Further 17th-century improvements to the Inn continued with the construction of a new chapel. In January 1618, the Benchers consulted the Court designer and architect Inigo Jones on the subject. Jones’s response is not recorded, but, in November, the mason John Clark presented a model for the new building and secured the commission. At the time, Clark was active in Oxford, where he had built a water conduit at Carfax for a London lawyer with connections to Lincoln’s Inn, Otho Nicholson. The two men worked in partnership on the new project.

As originally built, Clark’s chapel was three bays long and elevated above an open and vaulted undercroft (Fig 1). It’s not clear why this unusual arrangement was adopted; certainly, the medieval chapel was at ground level. Perhaps it helped open out the courtyard and further allowed for a direct internal connection with the first-floor council chamber. An external staircase to the chapel with further elaborate vaults was demolished in the 1880s, when the building was restored and extended in its present form.

Fig 7: The Tudor gate onto Chancery Lane. Lincoln’s Inn, London. ©Will Pryce for Country Life

The chapel interior (Fig 2) originally had a low-pitched timber roof and was without internal arcades. It was furnished with pews in the manner of a parish church — rather than collegiate stalls — by the joiner Hugh Price for £220. His bench ends still survive.

Many of the details of the building seem to derive from buildings in Oxford, a reflection of Clark’s experience and his marriage into the Ackroyd family of masons, who were involved throughout the university. The chapel undercroft vault compares closely to that over the contemporary gateway of the Tower of the Five Orders in the Schools Quadrangle. Its side windows were probably borrowed from the 14th-century chapel at New College and the tracery patterns of its east and west windows are perhaps conflated from the north and east gable windows of Merton College. A near identical window at St Helen’s Bishopsgate may be a 1630s copy of this Lincoln’s Inn design.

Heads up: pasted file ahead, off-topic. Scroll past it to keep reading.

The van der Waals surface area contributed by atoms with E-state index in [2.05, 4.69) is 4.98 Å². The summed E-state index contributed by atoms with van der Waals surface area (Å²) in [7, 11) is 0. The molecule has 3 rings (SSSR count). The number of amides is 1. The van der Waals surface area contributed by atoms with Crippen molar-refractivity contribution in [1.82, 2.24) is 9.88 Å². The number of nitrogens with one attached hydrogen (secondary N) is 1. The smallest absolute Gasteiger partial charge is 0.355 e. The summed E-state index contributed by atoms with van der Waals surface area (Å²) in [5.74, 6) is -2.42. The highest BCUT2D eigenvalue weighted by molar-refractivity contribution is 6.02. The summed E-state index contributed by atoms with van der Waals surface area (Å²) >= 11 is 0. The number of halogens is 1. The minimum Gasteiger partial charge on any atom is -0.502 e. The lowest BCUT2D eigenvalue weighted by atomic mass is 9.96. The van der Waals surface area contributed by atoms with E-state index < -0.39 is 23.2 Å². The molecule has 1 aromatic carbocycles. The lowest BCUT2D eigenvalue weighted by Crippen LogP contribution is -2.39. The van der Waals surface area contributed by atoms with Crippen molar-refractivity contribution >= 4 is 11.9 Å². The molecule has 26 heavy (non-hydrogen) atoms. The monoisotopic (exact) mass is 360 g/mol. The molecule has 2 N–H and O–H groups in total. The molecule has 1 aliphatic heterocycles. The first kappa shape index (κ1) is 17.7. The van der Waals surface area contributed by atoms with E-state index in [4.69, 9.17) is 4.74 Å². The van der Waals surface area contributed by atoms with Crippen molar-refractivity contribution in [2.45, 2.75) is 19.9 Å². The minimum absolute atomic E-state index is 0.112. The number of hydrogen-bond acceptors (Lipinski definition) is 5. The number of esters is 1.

Oxford also supplied one of the artists for the stained-glass windows. Bernard van Linge previously worked at Wadham College, Oxford, in 1621–22 and signed one of the south chapel windows that incorporates views of London landmarks, including Lincoln’s Inn (Fig 5). He collaborated with another prominent glazier and designer, Richard Butler, a protégé of Robert Cecil, Lord Salisbury.

On Ascension Day 1623, a former student and Reader of the Inn, the poet John Donne, returned to preach at the consecration of the building. He had been involved in the design of the chapel and was sensitive to the controversy surrounding its opulence and imagery. ‘God does not need a house,’ he observed, ‘but man does need that God should have a House.’ His name appears in one of the windows.

Lincoln’s Inn survived the Civil War that engulfed the kingdom two decades later and we shall trace its further development from the late 17th century next week.